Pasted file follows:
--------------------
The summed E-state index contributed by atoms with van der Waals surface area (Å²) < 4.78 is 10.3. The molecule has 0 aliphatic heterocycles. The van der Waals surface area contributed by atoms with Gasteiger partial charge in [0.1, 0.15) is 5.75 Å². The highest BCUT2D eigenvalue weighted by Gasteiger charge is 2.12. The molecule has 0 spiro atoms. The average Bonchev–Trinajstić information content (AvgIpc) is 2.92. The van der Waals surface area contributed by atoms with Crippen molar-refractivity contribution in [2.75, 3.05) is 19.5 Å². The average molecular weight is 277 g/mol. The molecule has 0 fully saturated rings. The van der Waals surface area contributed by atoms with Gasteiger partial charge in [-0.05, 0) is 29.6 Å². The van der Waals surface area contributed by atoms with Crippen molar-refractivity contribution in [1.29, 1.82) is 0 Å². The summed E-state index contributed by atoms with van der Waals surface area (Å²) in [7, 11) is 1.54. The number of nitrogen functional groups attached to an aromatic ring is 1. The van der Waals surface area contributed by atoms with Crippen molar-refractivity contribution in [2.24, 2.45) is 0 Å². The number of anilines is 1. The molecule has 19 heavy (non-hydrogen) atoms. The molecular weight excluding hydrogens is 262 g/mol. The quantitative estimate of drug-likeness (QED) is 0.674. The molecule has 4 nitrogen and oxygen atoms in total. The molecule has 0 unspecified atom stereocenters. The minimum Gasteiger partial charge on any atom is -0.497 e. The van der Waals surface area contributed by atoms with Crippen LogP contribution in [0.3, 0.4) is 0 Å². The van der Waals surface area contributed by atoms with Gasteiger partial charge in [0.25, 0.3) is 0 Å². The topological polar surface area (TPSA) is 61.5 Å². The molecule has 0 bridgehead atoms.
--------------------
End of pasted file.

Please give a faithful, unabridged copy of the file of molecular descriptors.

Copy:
The summed E-state index contributed by atoms with van der Waals surface area (Å²) < 4.78 is 10.3. The molecule has 0 aliphatic heterocycles. The van der Waals surface area contributed by atoms with Gasteiger partial charge in [0.1, 0.15) is 5.75 Å². The highest BCUT2D eigenvalue weighted by Gasteiger charge is 2.12. The molecule has 0 spiro atoms. The average Bonchev–Trinajstić information content (AvgIpc) is 2.92. The van der Waals surface area contributed by atoms with Crippen molar-refractivity contribution in [2.75, 3.05) is 19.5 Å². The average molecular weight is 277 g/mol. The molecule has 0 fully saturated rings. The van der Waals surface area contributed by atoms with Gasteiger partial charge in [-0.05, 0) is 29.6 Å². The van der Waals surface area contributed by atoms with Crippen molar-refractivity contribution in [1.29, 1.82) is 0 Å². The summed E-state index contributed by atoms with van der Waals surface area (Å²) in [7, 11) is 1.54. The number of nitrogen functional groups attached to an aromatic ring is 1. The van der Waals surface area contributed by atoms with Crippen molar-refractivity contribution in [2.24, 2.45) is 0 Å². The number of anilines is 1. The molecule has 19 heavy (non-hydrogen) atoms. The molecular weight excluding hydrogens is 262 g/mol. The quantitative estimate of drug-likeness (QED) is 0.674. The molecule has 4 nitrogen and oxygen atoms in total. The molecule has 0 unspecified atom stereocenters. The minimum Gasteiger partial charge on any atom is -0.497 e. The van der Waals surface area contributed by atoms with Crippen LogP contribution in [0.3, 0.4) is 0 Å². The van der Waals surface area contributed by atoms with Gasteiger partial charge in [0.25, 0.3) is 0 Å². The topological polar surface area (TPSA) is 61.5 Å². The molecule has 0 bridgehead atoms.